Lockheed L-1649A Starliner: Magic Carpet Drive.

The Starliner was the ultimate evolution of the beautiful Connie designed in response to the Douglas’ moneymaking DC-7C “Seven Seas”. In the end the Douglas outsold widely the Lockheed: the latter had longer legs but was also more expensive. Anyway, both were the las hurrah of piston-engined airliners before the arrival of the jet era.

It was this good while it lasted.

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Horten Ho VI: Reimar by Eduardo.

Not happy with his already magnificent Ho IVa, Reimar Horten decided to take its basic formula a step ahead. His spellbinding Ho VI of 1944 was an experimental nurflügel aircraft designed to further explore the potential of very high aspect ratio (AR) all-wing design against the best traditional sailplanes of the era. Not intended for series production, only two were produced. A pity.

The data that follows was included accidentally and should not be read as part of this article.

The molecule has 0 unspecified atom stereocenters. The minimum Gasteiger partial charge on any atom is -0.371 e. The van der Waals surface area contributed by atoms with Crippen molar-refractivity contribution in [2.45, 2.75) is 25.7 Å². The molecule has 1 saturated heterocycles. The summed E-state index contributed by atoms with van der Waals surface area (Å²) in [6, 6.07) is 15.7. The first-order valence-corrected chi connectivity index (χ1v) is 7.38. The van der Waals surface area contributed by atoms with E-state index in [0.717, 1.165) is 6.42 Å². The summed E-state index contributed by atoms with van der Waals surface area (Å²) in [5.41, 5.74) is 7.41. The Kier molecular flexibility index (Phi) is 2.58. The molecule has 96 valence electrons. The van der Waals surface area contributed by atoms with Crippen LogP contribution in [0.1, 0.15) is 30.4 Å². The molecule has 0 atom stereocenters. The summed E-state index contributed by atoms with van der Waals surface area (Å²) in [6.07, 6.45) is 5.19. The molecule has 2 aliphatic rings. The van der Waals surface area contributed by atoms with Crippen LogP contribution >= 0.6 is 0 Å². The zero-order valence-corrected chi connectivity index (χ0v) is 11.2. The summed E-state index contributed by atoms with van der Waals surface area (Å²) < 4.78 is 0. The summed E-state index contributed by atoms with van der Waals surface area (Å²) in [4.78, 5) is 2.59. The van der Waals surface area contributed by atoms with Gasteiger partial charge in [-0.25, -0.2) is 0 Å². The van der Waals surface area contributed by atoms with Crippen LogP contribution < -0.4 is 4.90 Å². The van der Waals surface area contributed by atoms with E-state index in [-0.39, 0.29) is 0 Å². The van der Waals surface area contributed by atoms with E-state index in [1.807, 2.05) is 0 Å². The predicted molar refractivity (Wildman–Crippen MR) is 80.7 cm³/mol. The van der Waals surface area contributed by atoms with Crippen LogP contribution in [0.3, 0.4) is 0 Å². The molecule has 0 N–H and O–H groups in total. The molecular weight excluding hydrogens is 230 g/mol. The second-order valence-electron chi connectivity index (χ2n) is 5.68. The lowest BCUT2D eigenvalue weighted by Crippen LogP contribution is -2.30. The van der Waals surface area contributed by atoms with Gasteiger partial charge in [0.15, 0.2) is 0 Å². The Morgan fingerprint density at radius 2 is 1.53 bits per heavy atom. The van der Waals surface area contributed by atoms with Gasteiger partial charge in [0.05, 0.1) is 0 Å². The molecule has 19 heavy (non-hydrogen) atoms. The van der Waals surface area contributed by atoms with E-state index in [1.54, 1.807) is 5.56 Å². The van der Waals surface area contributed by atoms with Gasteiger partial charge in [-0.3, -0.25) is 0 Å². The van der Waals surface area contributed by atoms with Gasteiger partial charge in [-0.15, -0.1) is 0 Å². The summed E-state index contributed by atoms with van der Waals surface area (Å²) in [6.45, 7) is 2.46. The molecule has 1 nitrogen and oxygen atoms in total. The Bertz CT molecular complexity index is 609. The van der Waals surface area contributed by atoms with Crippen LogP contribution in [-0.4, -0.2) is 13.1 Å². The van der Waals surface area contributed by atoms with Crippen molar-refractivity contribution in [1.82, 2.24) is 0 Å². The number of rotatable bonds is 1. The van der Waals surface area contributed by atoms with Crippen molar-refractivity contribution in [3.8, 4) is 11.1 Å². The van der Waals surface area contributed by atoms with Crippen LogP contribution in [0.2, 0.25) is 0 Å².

The deceiving simplicity of Horten’s jewel as seen by my good friend Eduardo Alonso.

Lockheed F-104G Starfighter: Einfach Wunderbar !!!

Utterly innovative and original display of the German Luftwaffe F-104G (20+90) Martin-Baker Mk. GQ-7(A) ejection seat “in action” at the Deutches Museum.  I kinda love his French Gueneau type 316 flying helmet.
Germans and their love/hate relation with the Starfighter. They used some of these seats indeed.

Marine too, at ease. 

Dornier Delphin III (L3): Grace wasn’t in the equation.

The peculiar Delphin were produced Dornier in the 1920’s as single-engined a small commercial flying boat to compliment their larger tandem-engined Wals. With those iconic Wals the Delphin shared the squared low-aspect ratio wing surfaces and the household stummels. Three basic models were produced with each one characterised by its increased in power and payload. The Delphin III was the most powerful of them and could take 10 passengers. They had few takers.

With its BMW VI perched above the “nautical” cabin, these were a strange kind of dolphins. Anyway, that engine configuration again.